Your Most Valuable Employee is NOT your Most Expensive

August 23, 2019 by Avondale Business School

Who are the most valuable people in your organisation? asks Eric McNulty in a recent article (read it here). Many people would suggest it is someone in the C-Suite, based on remuneration, or maybe it’s the high potential individuals (“hi-pos”) due to their importance to the company’s future. McNulty brushes these and others aside and instead draws from the example of nature.

McNulty explains, “Scientists have identified certain species whose behaviours help satisfy the needs of other species, and so hold an outsized value for the well-being of the overall community. Scientists call these valuable organisms keystone species. Examples include the purple sea star in tide pools, wolves in Yellowstone National Park and Elephants in the African savannah.

Keystone people within an organisation are not found in the pay rates or titles, but in the relationships between stakeholders. The people who foster these relationships are your most valuable workers, asserts McNulty, because (in his words), “they embrace the organizations mission and know they can’t expect to fulfil it alone. So they work to equip and inspire more people to move the mission forward. They spot the potential contributions others can make – and encourage them to do so.”

McNulty’s article is brief but packed with some great tips on finding and supporting the keystone people in your organisation, because they are the key to your organisation thriving.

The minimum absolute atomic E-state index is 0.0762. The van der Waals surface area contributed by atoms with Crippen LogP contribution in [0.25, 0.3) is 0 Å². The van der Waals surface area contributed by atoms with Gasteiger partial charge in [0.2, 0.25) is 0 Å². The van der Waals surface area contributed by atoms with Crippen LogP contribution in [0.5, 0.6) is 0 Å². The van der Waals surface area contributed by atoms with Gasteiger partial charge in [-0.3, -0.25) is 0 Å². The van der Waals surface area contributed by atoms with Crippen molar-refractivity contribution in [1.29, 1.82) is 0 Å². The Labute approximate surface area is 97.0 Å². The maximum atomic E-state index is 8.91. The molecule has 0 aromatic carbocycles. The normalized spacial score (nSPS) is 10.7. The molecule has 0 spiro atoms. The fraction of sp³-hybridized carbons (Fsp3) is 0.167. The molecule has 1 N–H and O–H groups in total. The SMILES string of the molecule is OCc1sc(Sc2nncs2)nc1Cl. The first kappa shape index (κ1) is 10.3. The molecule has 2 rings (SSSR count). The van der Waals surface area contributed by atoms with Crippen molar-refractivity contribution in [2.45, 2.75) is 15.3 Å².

The Avondale Business School (ABS) can help your organisation thrive. To find out how, contact Dr Warrick Long at warrick.long@avondale.edu.au.

We’ve Got Office Design All Wrong!

August 18, 2019 by Avondale Business School

We are generally doing office layouts wrong! Rarely do we recognise that our office layouts communicate a lot about who we are, what and who we value. As such, offices can have either a motivating or demotivating effect on those who work or visit there. Deloitte have recently published a review into workplace office layouts (click here to read it) which provides some very practical advice and warnings.

Noting that the most recent research into open offices concludes that productivity typically declines, rather than increases, and that there are a range of demotivating outcomes from them, the article notes there pitfalls many companies encounter we=hen redesigning office spaces:

  1. Making quick decisions or treating workplace transformation as a one-and-done activity.
  2. Failing to incorporate diverse stakeholder input
  3. Failing to clearly articulate the features and benefits of new workspaces.

So noting these warnings and pitfalls, the author’s then provider some very helpful guidelines for effective workplace redesign, which are summarised below: